|Posted on May 21, 2016 at 10:40 PM||comments (0)|
Sharing our story with you is difficult because it makes me relive years of frustration and pain. But if it spares other families from having to go through the same experience, it’s more than worth it.
Heidi was a pro at preschool! She loved everything about it. With Kindergarten began the use of written language and our struggles began. From the middle of that year until the end of 4th grade, there was a steady apparentness that Heidi’s intelligence level did not match her ability to read and spell. We noticed it, the teachers noticed it, and, most of all, Heidi noticed it. Beginning in 1st grade, she was sent to the reading specialist. In attempts to “fix her problem”, we were given fluency packets where she would read the same paragraph over and over to increase the number of words she could read in a minute. What actually happened is she read through the paragraph so many times that she would memorize enough words that she was able to move onto the next paragraph. In third grade the reading specialist added a computer program on fluency. Heidi would go early every morning to work on it before the other kids got to school, missing both morning announcements and time with her friends. After discussions with her teachers and not being satisfied that fluency was her problem, we talked with the district special education coordinator. She sent in the school psychologist who observed Heidi for 15 minutes and concluded she had ADD. In fourth grade we hit a new low as her social studies teacher marked every word wrong that was misspelled……..even if the answer was correct.
Heidi was a trouper through it all. She tried her hardest and did everything that was asked of her. Many times she broke down and asked why she couldn’t be like all the other kids. Then she would pick herself back up and give it her all. There were tears beyond number on her part and ours. Heidi’s self-confidence continually took a beating as she did exactly what was asked of her but saw no improvement and was humiliated because of something she could not fix. I remember a specific instance where Heidi brought home a spelling test on which she had received an “F” and the teacher wrote a comment that Heidi might want to study a little for the tests. In actuality, Heidi had studied spelling for 6 hours that week. I cannot put into words the helplessness and frustration you feel as a parent when you don’t know how to help your child. Our spunky, clever, tenderhearted girl was slowly being worn down because no one knew how to help her.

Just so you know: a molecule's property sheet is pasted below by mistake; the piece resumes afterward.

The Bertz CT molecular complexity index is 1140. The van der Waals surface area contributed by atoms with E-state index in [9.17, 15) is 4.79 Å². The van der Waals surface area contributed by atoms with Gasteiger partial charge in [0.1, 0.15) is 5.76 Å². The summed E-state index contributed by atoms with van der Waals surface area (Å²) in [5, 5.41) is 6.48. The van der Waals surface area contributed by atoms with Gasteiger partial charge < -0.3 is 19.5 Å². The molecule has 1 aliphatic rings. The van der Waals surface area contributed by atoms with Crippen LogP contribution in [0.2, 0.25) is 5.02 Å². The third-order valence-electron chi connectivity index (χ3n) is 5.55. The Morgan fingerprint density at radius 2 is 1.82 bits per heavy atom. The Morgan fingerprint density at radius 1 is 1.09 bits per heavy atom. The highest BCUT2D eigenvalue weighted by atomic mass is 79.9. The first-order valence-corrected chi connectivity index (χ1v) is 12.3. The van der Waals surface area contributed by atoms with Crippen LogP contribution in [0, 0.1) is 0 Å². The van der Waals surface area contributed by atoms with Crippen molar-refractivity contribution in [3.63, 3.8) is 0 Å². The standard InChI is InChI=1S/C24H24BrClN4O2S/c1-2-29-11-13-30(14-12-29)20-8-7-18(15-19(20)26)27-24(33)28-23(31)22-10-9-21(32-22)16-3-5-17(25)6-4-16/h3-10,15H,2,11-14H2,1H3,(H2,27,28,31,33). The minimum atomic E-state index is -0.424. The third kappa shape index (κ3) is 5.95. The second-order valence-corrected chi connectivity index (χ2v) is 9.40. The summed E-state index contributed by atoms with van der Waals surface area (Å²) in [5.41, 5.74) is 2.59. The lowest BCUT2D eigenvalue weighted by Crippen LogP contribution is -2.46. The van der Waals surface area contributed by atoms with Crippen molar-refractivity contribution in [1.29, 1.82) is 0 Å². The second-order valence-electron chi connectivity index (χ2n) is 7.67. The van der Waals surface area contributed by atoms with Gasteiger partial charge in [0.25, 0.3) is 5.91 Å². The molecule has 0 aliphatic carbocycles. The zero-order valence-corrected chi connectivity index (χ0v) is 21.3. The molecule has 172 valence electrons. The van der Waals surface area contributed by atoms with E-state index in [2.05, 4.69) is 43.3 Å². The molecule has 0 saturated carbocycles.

May 31, 2011 was the first day of summer swim practice. Another mother and I introduced ourselves to each other and started chatting. We discovered we’d both already had our kids doing schoolwork that morning so that our kids would not fall too far behind during the summer. When I shared some of our struggles with her, she suggested I go to a particular website and read the symptoms of Dyslexia.
A 5 minute conversation. At the pool. With another mom. That’s what put us on the path to helping our girl. When we talked with Heidi and explained what we thought she had, you could see the weight fall from her shoulders and the strain and frustration leave her face. We learned everything we could about Dyslexia and started Heidi in the Barton Dyslexia tutoring levels. We requested a 504 plan at her school and were told that her grades were not bad enough to warrant any accommodations. In the fall of 2012 we had Heidi officially tested and diagnosed with Dyslexia. We once again requested a 504 and were able to get that put into place. She has now completed the 10 levels of the Barton system, she has blossomed in jr high and high school, and her goal is to be a first grade teacher. We know Heidi will never be “fixed” and there are still many challenges, but we are working with her to give her the tools she needs to
manage her disability. I want to repeat: it was a five minute conversation at the pool with another mom that answered our questions. Not a teacher, not a school psychologist, and not a reading specialist. As little as watching a 45 minute video online would give every one of our teachers the awareness of what Dyslexia is and the ability to suggest that parents consider Dyslexia as a possibility when their child is struggling with reading and spelling. In my opinion, every teacher in our state should have a basic knowledge of the signs and symptoms of Dyslexia, every reading specialist should certainly know about and be trained in working with a learning disability that affects 1 out of every 5 students, and every administration in our state should include Dyslexia screening for children entering first grade.
Thank you for allowing me the chance to share our journey. I hope and pray that it will be a small part of a catalyst to better awareness and education for all students in the state of Illinois who have Dyslexia.